Milestone-Proposal talk:IEEE 802 LAN/MAN Standard Committee

From IEEE Milestones Wiki

Advocates and reviewers will post their comments below. In addition, any IEEE member can sign in with their ETHW login (different from IEEE Single Sign On) and comment on the milestone proposal's accuracy or completeness as a form of public review.

Edits for Milestone-Proposal:IEEE 802 LAN/MAN Standard Committee -- GeoffT (talk) 03:23, 1 August 2022 (UTC)

Has the IEEE Section in which the milestone is located agreed to take responsibility for the plaque after it is dedicated? Yes Change to: No. Action Item: Get letter from SCV Section (chair via Brian to take responsibility)

Plaque citation summarizing the achievement and its significance: INSERT TEXT (68 WORDS): In February, 1980 individuals from various industries met in the Bay Area at the (now demolished) Jack Tar Hotel to standardize Local Area Networks (LAN) for computers.

IEEE 802 was established and created standards that transformed the nature of computing. In particular: 802.3 (Ethernet), 802.5 (Token Ring), and 802.11 (WiFi) made communication between mainframes, all personal computers, laptops and, later, smartphones something that could be taken for granted.

IEEE section(s) monitoring the plaque(s): Fill in: No. Action Item: Get letter from SCV Section (chair via Brian to take responsibility)

Street address(es) and GPS coordinates of the intended milestone plaque site(s): Fill in: Computer History Museum, 1401 N. Shoreline Blvd. Mountain View, CA 94043 37.4142744, -122.077409

Please give the address(es) of the plaque site(s) (GPS coordinates if you have them). Also please give the details of the mounting, i.e. on the outside of the building, in the ground floor entrance hall, on a plinth on the grounds, etc. If visitors to the plaque site will need to go through security, or make an appointment, please give the contact information visitors will need. Fill in: Museum whose scope is appropriate to LAN technology and its application space. There are other historical markers already at this site. See Dedications #159 and #196 Site 2. Are the original buildings extant? Fill in: No. Details of the plaque mounting: Fill in: The plaque will be mounted outside on the brick wall enclosing the entrance garden next to the other IEEE Milestones. How is the site protected/secured, and in what ways is it accessible to the public? Fill in: The plaque will be mounted outdoors in the enclosed entrance garden which is visiblle from the reception desk. The reception desk is manned by museum staff when the museum is open. However, the site is open to the public 24/7. Who is the present owner of the site(s)? Fill in:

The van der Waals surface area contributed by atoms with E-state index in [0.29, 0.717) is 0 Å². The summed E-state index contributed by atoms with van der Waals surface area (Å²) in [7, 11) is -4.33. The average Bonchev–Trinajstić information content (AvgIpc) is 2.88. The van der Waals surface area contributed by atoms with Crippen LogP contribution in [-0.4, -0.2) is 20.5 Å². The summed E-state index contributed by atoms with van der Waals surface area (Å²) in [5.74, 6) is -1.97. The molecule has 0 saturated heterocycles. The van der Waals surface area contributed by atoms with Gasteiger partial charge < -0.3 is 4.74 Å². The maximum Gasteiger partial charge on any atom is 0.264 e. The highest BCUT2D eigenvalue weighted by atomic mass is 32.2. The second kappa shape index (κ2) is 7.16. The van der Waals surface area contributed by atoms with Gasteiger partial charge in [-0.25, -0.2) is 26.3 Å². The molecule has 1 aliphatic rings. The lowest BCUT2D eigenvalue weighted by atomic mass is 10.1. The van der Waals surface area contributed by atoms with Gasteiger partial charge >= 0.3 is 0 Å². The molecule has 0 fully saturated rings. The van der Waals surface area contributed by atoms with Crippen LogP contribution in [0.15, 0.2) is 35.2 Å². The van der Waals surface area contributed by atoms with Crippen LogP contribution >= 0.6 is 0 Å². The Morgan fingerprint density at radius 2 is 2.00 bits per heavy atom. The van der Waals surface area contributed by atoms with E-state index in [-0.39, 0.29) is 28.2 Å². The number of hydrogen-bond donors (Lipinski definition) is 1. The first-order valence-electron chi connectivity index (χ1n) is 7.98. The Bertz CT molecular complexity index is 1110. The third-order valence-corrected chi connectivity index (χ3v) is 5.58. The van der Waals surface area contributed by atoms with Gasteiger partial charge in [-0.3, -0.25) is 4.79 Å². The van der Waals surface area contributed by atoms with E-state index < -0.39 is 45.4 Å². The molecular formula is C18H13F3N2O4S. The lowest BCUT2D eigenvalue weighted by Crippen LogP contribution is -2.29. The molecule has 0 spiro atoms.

Computer History Museum

What is the historical significance of the work (its technological, scientific, or social importance)? Fill in:

The work of 802 had broad participation and buy in from many vendors, both of smaller computers and from independent manufacturers of communications interfaces for those computers. The goal was multi-vendor interoperable communication between multiple customer systems at high speed, largely in a local or campus context.

What obstacles (technical, political, geographic) needed to be overcome? Fill in: Previous to that point in time most computer to computer communication was proprietary and was orientated to the 4kHz bandwidth of a telephone voice channel. The challenge was to change the orientation to a multi-vendor, multi-station network that opperated at high speed in a context oriented to a local facility, in particular to overcome the industry's entrenched proprietary bias. What features set this work apart from similar achievements? Fill in: The major products in the market that were similar were ArcNET which was largely limited to word processors and was proprietary and IEEE-488 which was specific to laboratory instruments and was oriented to bench top use. 802 LANs were general purpose, multi-vendor and had much longer reach the IEEE-488.